Sidney Fire Chief Brett Mikkelson stands with a sign advertising the Town’s emergency notification system. To date it has more than 1,200 people signed up. (Steven Heywood/News staff file)

Sidney Fire Chief Brett Mikkelson stands with a sign advertising the Town’s emergency notification system. To date it has more than 1,200 people signed up. (Steven Heywood/News staff file)

Emergency Notification Systems working for residents of the Saanich Peninsula

Fire Prevention Week: Oct. 8-14

There’s another tool out there for local fire departments to help keep people safe.

It’s called an Emergency Notification System and all three fire departments on the Saanich Peninsula have one.

Simply put, it’s a voluntary system that requires people to sign up for phone calls, emails or text messages from each of the three fire departments.

In an emergency situation, where those officials deem it necessary to notify a large area or group of people, they will send messages explaining what to do and where to go.

In North Saanich, Deputy Fire Chief Steve Knapp says there are around 350 people signed up for the service. Knapp added their next big mass notification will be a test on Oct. 19 during Shakeout B.C. — a province-wide earthquake drill.

“It’s just another tool in the toolbox (in emergency preparation),” he said.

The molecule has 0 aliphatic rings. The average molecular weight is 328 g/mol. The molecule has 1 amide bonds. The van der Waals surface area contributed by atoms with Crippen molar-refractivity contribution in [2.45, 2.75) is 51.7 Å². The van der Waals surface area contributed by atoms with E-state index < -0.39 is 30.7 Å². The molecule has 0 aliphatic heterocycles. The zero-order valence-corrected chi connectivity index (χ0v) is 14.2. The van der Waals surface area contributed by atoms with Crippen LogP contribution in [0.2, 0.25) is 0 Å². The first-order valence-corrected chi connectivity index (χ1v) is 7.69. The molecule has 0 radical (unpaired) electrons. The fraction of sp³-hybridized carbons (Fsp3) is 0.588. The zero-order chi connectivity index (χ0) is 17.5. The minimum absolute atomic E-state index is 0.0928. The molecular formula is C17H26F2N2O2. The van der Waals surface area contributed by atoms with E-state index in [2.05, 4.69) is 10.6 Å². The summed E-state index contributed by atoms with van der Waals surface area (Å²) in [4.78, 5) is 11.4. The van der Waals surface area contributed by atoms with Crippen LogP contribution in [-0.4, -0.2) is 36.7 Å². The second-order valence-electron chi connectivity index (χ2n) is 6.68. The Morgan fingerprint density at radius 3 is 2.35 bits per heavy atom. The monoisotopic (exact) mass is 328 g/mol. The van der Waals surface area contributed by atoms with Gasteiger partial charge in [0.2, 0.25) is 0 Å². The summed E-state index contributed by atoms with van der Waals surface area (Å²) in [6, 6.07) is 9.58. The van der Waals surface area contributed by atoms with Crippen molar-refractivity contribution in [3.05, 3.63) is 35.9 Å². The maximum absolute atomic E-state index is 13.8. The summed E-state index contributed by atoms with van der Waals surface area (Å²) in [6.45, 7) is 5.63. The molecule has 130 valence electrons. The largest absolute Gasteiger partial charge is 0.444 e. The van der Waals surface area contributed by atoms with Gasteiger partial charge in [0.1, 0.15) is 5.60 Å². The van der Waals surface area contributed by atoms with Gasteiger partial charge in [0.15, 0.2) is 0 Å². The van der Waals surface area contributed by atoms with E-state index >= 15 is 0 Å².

In Central Saanich, their emergency notification system has more than 200 people enrolled.

“It’s an extremely important tool, used in the right circumstances,” said Fire Chief Chris Vrabel.

While the system does lend itself mostly to large-scale emergencies, Vrabel added it’s also handy when traffic had to be notified of a detour in other emergency situations.

The Central Saanich system is currently not taking any more sign-ups, but Vrabel indicated that will soon start up again and encouraged residents to watch for their opportunity to do so.

Sidney is, so far, leading the way in voluntary sign-ups with more than 1,200. That’s around 10 per cent of the population and Deputy Fire Chief Mike Harman said that’s a great reaction in the system’s first year of operation (it had its first anniversary on Oct. 1).

Harman said the system was actually put into service twice in its first year: once when the Peninsula was expected to be hit by the tail end of Hurricane Tonga last November, and the other when there was a gas leak near North Saanich Middle School.

Harman said the system is used for incidents that can affect a large amount of people and typically used sparingly — so that people do not “get used to it” and its signal is lost in the noise of our day-to-day lives.

To learn more about the emergency notification systems in your Saanich Peninsula community, contact your local fire department.